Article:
Gamers’ Chat Rooms: Breeding Extremism?

Unloved is a private discussion group on Discord, a messaging service popular among video game players, where one of the rules is to “not respect women.” In this group, about 150 people, who call themselves “incels,” share memes, make jokes about school shootings, and debate the attractiveness of women of different races, with some rooms referring to rape. Unfortunately, views like these are easy to come across for those in the gaming world, both in some games themselves and on social media services and sites like Discord and Steam, used by many gamers.

A recent report by the NYU Stern Center for Business and Human Rights highlights how deeply rooted misogyny, racism, and other extreme ideologies are in some video game chat rooms. It also offers insight into why people playing video games or socializing online seem to be particularly susceptible to such viewpoints. According to a survey conducted in five of the world’s major gaming markets, the report found that 51 percent of those who played online reported encountering extremist statements in games with multiple players in the past year.

Historically, the video game world has long grappled with problematic behavior, such as the long-running harassment campaign against women in the industry in 2014 and 2015, known as GamerGate. Recently, video game companies have promised to improve their workplace cultures and hiring processes. However, gaming platforms and adjacent social media sites are still particularly vulnerable to extremist groups’ outreach due to the many impressionable young people who play games and the relative lack of moderation on some sites.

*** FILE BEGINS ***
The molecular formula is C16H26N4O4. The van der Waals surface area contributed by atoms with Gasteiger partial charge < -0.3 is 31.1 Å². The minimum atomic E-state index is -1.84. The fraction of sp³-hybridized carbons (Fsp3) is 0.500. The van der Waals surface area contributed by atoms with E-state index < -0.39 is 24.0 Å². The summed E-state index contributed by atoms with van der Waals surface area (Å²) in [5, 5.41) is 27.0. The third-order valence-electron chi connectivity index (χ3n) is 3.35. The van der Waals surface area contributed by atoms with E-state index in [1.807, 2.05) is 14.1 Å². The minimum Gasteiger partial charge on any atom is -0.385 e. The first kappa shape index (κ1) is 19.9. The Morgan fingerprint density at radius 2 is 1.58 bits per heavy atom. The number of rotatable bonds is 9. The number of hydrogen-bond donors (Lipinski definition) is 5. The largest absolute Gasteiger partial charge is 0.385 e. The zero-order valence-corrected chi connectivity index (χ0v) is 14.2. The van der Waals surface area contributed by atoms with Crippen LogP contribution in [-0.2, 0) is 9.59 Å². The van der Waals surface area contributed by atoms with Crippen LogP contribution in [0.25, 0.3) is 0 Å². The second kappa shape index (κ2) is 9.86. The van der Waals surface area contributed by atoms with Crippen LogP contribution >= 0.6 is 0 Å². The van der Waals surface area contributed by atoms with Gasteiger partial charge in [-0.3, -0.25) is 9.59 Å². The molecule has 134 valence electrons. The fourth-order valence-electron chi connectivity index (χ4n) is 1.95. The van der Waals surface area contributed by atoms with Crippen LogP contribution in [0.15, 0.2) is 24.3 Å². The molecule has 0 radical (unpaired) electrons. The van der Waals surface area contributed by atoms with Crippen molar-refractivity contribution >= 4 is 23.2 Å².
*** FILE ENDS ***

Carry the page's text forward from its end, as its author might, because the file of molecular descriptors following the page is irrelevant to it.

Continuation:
Some of these bad actors speak directly to other players in multiplayer games, using in-game chat or voice functions. Other times, they turn to social media platforms like Discord, which first rose to prominence among gamers and have since gained wider appeal. In Roblox, a game that allows players to create virtual worlds, players have re-enacted Nazi concentration camps and massive re-education camps, while in World of Warcraft, online groups have advertised neo-Nazi affiliations.

Disboard, a volunteer-run site that shows a list of Discord servers, even includes some that openly advertise extremist views. Some are public, while others are private and invitation only. Gaming companies have put in place automatic detection systems to scan for and delete prohibited content before it can be posted. Gamers, console manufacturers, and distributors must continue monitoring and guarding against the exposure of players to extremist views and be diligent in moderating and reporting relevant posts and accounts.

Overall, the online gaming world poses challenges to maintain a safe and healthy environment for all players to enjoy and thrive.